I thought it was weird at the time but the more I looked back on it I’m like holy shit- 6th grade is a big year! That’s when people are getting their periods for the first time and all this shit is happening to your body and you’re starting to experience attraction for real. And she just totally dropped the ball. I learned nothing.”
Without any solid sexual education programming or any understanding of queer sex, Aya, like many queer people, turned to alternative sources for information about engaging in sex and intimacy.
“So I watched The L Word where Shane has sex with Molly. It was Molly’s first time having sex with a woman and it’s this scene where she’s had to get over her fears and it’s really intense and their in this barn or something and then the one thing that Shane says to her is “Breathe with your mouth.” Then the scene fades to black right as she’s about to go down on Shane. And that’s like the one thing I had in mind was ‘breathe through your mouth, breath through your mouth.’ So the first time I went down on a girl I had labored breathing and was audible gasping for air. Because that was my one piece of knowledge through my fear of having sex with a woman for the first time.”
“I had sex ed in high school for probably about two weeks. I specifically remember my teacher- the gym teachers taught us sex ed. It was supposed to be half sex ed, half driver’s ed, but really it was like 8/9ths driver’s ed, 1/9th sex ed. I specifically remember the teacher that was supposed to be teaching me sex ed saying ‘Listen, you’re lucky that you have me to teach you because sex is great. Sex is awesome and I’m awesome at it. So it’s great that you’re learning from me.’And I remember sitting there thinking like ‘what??’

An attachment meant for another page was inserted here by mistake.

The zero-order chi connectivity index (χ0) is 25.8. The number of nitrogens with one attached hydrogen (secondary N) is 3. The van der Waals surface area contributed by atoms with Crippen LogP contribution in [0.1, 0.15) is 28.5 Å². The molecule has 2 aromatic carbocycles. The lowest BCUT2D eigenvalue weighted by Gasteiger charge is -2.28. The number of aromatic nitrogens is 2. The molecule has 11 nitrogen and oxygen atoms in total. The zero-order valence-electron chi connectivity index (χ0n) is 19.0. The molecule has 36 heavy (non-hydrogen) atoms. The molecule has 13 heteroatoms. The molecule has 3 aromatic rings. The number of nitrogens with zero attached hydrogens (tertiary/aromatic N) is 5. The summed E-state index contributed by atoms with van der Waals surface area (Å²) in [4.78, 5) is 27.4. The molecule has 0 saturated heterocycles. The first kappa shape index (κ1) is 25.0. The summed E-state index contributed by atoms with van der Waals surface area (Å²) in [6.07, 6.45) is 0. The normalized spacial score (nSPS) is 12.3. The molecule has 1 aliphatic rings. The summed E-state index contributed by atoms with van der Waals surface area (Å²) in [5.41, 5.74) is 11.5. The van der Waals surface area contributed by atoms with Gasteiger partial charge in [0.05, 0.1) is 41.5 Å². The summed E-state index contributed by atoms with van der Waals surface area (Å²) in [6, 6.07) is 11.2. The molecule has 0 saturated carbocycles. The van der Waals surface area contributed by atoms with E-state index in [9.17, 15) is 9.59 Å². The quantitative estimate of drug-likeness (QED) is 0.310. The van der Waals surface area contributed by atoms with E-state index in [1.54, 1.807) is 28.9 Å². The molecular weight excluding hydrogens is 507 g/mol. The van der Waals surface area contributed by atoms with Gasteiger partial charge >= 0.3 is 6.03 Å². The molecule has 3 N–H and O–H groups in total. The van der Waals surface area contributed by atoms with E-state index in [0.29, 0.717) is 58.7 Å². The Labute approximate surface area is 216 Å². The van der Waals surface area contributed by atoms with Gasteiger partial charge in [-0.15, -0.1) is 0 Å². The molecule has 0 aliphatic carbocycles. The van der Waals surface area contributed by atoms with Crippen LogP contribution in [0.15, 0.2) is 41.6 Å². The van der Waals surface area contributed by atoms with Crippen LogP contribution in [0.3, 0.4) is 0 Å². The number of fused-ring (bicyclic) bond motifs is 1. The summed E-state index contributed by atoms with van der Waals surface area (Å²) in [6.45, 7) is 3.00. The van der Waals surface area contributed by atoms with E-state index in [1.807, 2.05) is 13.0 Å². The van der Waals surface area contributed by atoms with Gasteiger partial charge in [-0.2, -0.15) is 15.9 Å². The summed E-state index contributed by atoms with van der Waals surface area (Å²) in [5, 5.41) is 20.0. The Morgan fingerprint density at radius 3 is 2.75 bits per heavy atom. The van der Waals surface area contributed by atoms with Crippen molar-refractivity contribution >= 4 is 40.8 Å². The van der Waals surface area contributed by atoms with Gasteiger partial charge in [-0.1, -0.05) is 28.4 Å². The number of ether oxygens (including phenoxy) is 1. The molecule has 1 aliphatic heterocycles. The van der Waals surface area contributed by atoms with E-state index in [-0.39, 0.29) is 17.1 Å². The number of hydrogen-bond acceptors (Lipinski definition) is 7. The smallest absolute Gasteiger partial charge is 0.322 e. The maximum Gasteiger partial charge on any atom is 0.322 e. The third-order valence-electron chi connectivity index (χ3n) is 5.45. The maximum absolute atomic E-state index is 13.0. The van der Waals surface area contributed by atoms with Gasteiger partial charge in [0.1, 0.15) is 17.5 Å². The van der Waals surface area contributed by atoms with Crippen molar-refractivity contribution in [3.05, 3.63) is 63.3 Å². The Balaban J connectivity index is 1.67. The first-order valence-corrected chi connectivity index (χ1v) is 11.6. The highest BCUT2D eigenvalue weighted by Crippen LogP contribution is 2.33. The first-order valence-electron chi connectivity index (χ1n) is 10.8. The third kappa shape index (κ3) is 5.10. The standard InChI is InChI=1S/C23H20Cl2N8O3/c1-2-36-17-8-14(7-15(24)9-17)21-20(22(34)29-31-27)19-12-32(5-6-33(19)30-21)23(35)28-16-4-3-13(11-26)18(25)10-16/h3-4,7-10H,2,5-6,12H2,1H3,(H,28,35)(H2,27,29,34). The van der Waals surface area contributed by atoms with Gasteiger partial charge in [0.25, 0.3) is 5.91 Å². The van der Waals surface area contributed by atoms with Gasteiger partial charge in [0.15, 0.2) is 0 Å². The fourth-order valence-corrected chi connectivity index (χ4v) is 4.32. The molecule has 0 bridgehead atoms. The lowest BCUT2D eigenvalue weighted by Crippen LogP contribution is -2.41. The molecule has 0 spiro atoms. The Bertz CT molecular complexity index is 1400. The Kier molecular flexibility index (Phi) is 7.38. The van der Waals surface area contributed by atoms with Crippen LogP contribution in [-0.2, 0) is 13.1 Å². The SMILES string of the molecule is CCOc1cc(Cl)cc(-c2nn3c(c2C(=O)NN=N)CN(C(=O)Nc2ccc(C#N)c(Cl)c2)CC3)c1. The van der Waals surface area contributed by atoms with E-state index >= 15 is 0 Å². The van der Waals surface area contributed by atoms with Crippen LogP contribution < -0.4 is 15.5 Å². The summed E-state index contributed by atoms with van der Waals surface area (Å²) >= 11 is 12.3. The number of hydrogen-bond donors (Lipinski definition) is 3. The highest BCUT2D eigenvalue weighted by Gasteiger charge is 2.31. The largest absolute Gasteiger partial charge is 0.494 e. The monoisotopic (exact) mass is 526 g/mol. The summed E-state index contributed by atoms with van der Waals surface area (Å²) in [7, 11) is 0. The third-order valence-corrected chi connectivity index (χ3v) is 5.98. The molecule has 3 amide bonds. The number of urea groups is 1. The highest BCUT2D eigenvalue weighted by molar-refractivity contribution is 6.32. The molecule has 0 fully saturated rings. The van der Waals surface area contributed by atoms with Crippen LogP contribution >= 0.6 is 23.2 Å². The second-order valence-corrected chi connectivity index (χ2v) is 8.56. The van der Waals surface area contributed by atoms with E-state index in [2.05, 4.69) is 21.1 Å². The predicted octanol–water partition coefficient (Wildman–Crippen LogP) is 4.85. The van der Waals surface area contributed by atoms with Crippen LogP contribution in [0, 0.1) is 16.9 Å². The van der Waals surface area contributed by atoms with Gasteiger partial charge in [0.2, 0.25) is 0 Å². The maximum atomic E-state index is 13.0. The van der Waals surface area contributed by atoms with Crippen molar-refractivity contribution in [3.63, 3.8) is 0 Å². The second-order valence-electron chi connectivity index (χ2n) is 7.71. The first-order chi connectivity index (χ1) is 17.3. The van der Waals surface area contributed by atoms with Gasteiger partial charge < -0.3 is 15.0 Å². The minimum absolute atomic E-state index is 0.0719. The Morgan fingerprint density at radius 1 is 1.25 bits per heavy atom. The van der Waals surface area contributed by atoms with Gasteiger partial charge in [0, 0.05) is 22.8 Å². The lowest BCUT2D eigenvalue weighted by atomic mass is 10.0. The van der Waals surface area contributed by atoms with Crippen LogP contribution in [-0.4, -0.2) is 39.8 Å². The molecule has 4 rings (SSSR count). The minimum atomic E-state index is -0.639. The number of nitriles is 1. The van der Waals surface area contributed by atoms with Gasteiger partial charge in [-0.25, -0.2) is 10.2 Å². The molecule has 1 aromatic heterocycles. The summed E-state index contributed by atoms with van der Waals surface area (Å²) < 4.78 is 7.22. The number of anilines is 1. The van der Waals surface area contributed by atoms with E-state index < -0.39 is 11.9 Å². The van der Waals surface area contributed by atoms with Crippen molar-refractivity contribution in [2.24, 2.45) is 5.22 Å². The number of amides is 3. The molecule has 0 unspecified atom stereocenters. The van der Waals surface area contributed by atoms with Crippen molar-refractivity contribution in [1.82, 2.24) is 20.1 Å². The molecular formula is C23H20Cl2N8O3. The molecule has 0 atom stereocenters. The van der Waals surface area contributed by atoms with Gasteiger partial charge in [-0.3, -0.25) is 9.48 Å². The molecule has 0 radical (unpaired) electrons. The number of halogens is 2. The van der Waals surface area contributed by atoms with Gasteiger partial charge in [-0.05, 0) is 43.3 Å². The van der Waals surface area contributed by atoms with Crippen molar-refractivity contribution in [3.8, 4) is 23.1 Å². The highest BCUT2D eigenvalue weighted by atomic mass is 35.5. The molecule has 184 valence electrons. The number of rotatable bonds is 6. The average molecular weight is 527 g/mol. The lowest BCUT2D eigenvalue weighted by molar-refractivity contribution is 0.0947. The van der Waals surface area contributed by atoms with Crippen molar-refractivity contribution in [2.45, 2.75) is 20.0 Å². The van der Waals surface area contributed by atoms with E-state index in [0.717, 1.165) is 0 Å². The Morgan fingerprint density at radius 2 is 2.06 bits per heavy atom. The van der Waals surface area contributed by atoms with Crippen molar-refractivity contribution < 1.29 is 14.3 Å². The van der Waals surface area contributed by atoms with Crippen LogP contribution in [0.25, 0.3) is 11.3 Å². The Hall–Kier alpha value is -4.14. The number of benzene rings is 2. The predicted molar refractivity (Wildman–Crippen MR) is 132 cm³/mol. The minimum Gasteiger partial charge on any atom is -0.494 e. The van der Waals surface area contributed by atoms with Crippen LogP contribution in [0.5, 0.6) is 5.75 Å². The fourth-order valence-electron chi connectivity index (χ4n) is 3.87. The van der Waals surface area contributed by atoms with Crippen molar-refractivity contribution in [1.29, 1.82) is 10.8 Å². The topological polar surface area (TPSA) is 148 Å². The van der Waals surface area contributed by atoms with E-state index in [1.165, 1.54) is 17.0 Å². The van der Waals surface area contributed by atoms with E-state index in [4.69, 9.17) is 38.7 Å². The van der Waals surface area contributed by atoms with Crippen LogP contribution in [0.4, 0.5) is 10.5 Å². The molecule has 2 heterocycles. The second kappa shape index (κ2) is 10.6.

But then when we did cover it we had a project where we were all assigned STDs and we had to research them and present them to the group about ways to prevent getting these STDS. Of course everyone talked about condoms and abstinence but I remember there was this one girl who brought a dental dam. And the teacher didn’t know what a dental dam was. So there was this 14-year-old girl explaining to the teacher what people use dental dams for. Everyone’s mind was blown. Including my own. She mentioned that sometimes their used by lesbians- that they’ll place them on their partners’ vaginas for oral sex and I was like ‘wow! that’s awesome! I didn’t even think that that was a thing!’
Sex ed had never really gotten into the mechanics of sex besides saying ‘use a condom when you have sex,’ so my only knowledge of safe sex included [roll on] condom usage which I never really needed in my sexual encounters. So I remember coming to college and everyone was like talking about safe sex and I was like ‘No, it’s fine. I’m a lesbian. All of my sex is safe sex.’ Which is not true and is a very dangerous thought to have. Especially when you come to college and you’re a lot more liberal sexually.”
Did you have better experiences with sex education growing up? Leave your stories in the comments. Unfortunately, many queer women don’t receive any relevant sex ed. Here’s a link to a great reference about queer women’s safe sex for those who like Aya, Cindy, and Faith, didn’t receive proper information about their sexual health needs.